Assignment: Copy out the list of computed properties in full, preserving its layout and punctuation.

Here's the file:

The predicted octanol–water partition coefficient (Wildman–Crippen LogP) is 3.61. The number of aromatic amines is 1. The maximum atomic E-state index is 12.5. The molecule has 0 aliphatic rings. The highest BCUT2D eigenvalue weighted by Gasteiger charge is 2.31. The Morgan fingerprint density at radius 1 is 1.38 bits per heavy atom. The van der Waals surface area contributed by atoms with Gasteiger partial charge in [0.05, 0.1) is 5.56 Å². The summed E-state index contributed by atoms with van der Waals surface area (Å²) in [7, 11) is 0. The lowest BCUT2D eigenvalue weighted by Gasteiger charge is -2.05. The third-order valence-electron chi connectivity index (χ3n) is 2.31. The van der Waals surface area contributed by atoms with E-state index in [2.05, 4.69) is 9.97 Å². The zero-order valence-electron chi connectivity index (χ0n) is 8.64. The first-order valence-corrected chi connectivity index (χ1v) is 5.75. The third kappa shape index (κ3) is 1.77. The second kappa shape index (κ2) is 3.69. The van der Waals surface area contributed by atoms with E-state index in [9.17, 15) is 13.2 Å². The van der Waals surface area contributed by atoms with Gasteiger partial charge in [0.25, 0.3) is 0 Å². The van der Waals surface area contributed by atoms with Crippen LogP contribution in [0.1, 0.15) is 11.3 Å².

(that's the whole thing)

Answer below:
The predicted octanol–water partition coefficient (Wildman–Crippen LogP) is 3.61. The number of aromatic amines is 1. The maximum atomic E-state index is 12.5. The molecule has 0 aliphatic rings. The highest BCUT2D eigenvalue weighted by Gasteiger charge is 2.31. The Morgan fingerprint density at radius 1 is 1.38 bits per heavy atom. The van der Waals surface area contributed by atoms with Gasteiger partial charge in [0.05, 0.1) is 5.56 Å². The summed E-state index contributed by atoms with van der Waals surface area (Å²) in [7, 11) is 0. The lowest BCUT2D eigenvalue weighted by Gasteiger charge is -2.05. The third-order valence-electron chi connectivity index (χ3n) is 2.31. The van der Waals surface area contributed by atoms with E-state index in [2.05, 4.69) is 9.97 Å². The zero-order valence-electron chi connectivity index (χ0n) is 8.64. The first-order valence-corrected chi connectivity index (χ1v) is 5.75. The third kappa shape index (κ3) is 1.77. The second kappa shape index (κ2) is 3.69. The van der Waals surface area contributed by atoms with E-state index in [9.17, 15) is 13.2 Å². The van der Waals surface area contributed by atoms with Gasteiger partial charge in [0.25, 0.3) is 0 Å². The van der Waals surface area contributed by atoms with Crippen LogP contribution in [0.1, 0.15) is 11.3 Å².